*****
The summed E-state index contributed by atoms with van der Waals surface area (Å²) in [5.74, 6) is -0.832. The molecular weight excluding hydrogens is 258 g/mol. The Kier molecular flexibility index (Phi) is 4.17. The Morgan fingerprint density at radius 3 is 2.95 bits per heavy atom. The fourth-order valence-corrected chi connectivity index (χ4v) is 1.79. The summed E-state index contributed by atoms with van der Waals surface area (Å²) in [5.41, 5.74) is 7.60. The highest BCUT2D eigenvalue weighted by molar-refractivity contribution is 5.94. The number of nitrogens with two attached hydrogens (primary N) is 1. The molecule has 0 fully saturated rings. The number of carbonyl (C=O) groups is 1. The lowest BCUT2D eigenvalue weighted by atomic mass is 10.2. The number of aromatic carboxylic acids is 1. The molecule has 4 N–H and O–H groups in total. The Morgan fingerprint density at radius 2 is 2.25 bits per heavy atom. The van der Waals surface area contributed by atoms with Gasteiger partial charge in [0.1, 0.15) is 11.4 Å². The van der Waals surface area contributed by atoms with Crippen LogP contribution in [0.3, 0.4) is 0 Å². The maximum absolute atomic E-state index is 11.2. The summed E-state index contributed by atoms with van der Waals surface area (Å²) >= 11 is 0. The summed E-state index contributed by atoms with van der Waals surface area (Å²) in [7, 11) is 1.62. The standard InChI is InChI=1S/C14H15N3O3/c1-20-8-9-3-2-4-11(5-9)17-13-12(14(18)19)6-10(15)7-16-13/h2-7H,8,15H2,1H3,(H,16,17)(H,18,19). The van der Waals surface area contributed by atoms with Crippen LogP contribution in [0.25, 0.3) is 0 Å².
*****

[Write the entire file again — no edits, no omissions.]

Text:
The summed E-state index contributed by atoms with van der Waals surface area (Å²) in [5.74, 6) is -0.832. The molecular weight excluding hydrogens is 258 g/mol. The Kier molecular flexibility index (Phi) is 4.17. The Morgan fingerprint density at radius 3 is 2.95 bits per heavy atom. The fourth-order valence-corrected chi connectivity index (χ4v) is 1.79. The summed E-state index contributed by atoms with van der Waals surface area (Å²) in [5.41, 5.74) is 7.60. The highest BCUT2D eigenvalue weighted by molar-refractivity contribution is 5.94. The number of nitrogens with two attached hydrogens (primary N) is 1. The molecule has 0 fully saturated rings. The number of carbonyl (C=O) groups is 1. The lowest BCUT2D eigenvalue weighted by atomic mass is 10.2. The number of aromatic carboxylic acids is 1. The molecule has 4 N–H and O–H groups in total. The Morgan fingerprint density at radius 2 is 2.25 bits per heavy atom. The van der Waals surface area contributed by atoms with Gasteiger partial charge in [0.1, 0.15) is 11.4 Å². The van der Waals surface area contributed by atoms with Crippen LogP contribution in [0.3, 0.4) is 0 Å². The maximum absolute atomic E-state index is 11.2. The summed E-state index contributed by atoms with van der Waals surface area (Å²) >= 11 is 0. The summed E-state index contributed by atoms with van der Waals surface area (Å²) in [7, 11) is 1.62. The standard InChI is InChI=1S/C14H15N3O3/c1-20-8-9-3-2-4-11(5-9)17-13-12(14(18)19)6-10(15)7-16-13/h2-7H,8,15H2,1H3,(H,16,17)(H,18,19). The van der Waals surface area contributed by atoms with Crippen LogP contribution in [0.25, 0.3) is 0 Å².